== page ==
JUNEAU Two former lawmakers who lost in the 2002 general election have filed papers with the state signaling their intention to again run for office.
Former state Sen. Jerry Ward, who narrowly lost in his bid for the Senate District Q seat amid allegations that he didn't live in the Kenai Peninsula district, said he will run again in 2004.
''We won't have that problem again,'' said Ward, who changed his residence to Nikiski following a new legislative map that pitted him against longtime friend and fellow Republican Sen. John Cowdery.
Also filing papers with the Alaska Public Offices Commission was former Rep. John Davies, a Democrat from Fairbanks who lost his bid for a state Senate seat to Republican Ralph Seekins.
Seekins won a four-year term and will not have to seek re-election until 2006. But the House District 7 seat currently held by Rep. Hugh ''Bud'' Fate, R-Fairbanks, is up for election in 2004.
Davies said he is considering either running in one of the two legislative races or a bid for Fairbanks North Star Borough mayor. The mayoral election is Oct. 7.
''What I tell people most is, I don't know. But I am trying to keep my options open,'' said Davies.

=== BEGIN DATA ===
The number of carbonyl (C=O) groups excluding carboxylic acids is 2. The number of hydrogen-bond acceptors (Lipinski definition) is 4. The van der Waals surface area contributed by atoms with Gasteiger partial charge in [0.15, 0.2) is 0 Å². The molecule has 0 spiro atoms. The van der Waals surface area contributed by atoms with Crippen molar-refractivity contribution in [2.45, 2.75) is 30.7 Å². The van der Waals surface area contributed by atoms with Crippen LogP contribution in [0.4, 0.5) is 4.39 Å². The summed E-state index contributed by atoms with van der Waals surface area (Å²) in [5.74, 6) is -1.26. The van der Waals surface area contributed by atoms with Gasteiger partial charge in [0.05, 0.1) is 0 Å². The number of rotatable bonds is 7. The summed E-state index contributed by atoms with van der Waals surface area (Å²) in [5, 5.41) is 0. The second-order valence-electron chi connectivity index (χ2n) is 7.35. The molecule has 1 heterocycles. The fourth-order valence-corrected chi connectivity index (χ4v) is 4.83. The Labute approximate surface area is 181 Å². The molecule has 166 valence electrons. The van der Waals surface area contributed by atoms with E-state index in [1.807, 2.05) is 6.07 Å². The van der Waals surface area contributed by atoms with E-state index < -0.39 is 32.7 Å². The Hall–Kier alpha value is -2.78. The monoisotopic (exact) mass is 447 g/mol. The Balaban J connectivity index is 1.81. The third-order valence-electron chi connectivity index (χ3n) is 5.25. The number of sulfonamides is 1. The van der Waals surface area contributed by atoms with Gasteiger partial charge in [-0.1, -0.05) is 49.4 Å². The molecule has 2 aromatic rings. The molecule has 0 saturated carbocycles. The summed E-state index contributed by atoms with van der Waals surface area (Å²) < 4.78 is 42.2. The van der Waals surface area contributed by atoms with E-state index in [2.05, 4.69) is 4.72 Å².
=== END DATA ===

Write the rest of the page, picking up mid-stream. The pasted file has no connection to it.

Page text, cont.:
With the statewide election more than a year away, several incumbents have also filed letters with the Alaska Public Offices Commission announcing their intention to run for office.
Among the early filers are Cowdery and Reps. David Guttenberg, D-Fairbanks; Carl Morgan, R-Aniak; Max Gruenberg, D-Anchorage; Bob Lynn, R-Anchorage and Vic Kohring, R-Wasilla.
By filing a letter of intent with APOC, candidates can receive campaign contributions as early as 18 months before an election, said commission director Brooke Miles. It also allows candidates to spend campaign contributions before formally filing their candidacy with the state Division of Elections, Miles said.
A Division of Elections spokeswoman said Sen. Gary Stevens, R-Kodiak, and Rep. Richard Foster, D-Nome, are the only two legislative candidates to file. Stevens is running in a special election after being appointed to a two-year term in the state Senate.
Ward said he does not plan to raise any campaign contributions until the end of the summer. ''I just figured I wanted to make my intentions known,'' he said.
Ward served eight years in the state Senate representing south Anchorage before a 2000 legislative map substantially changed his district. Ward bought a trailer in Nikiski and changed his residency to the Kenai Peninsula after the new legislative boundaries were approved.
He lost by 123 votes in a contentious Senate District Q race to Tom Wagoner, who ran as a Republican Moderate.
Davies, first elected to the House in 1992, lost the Senate District D seat to Seekins by 671 votes.
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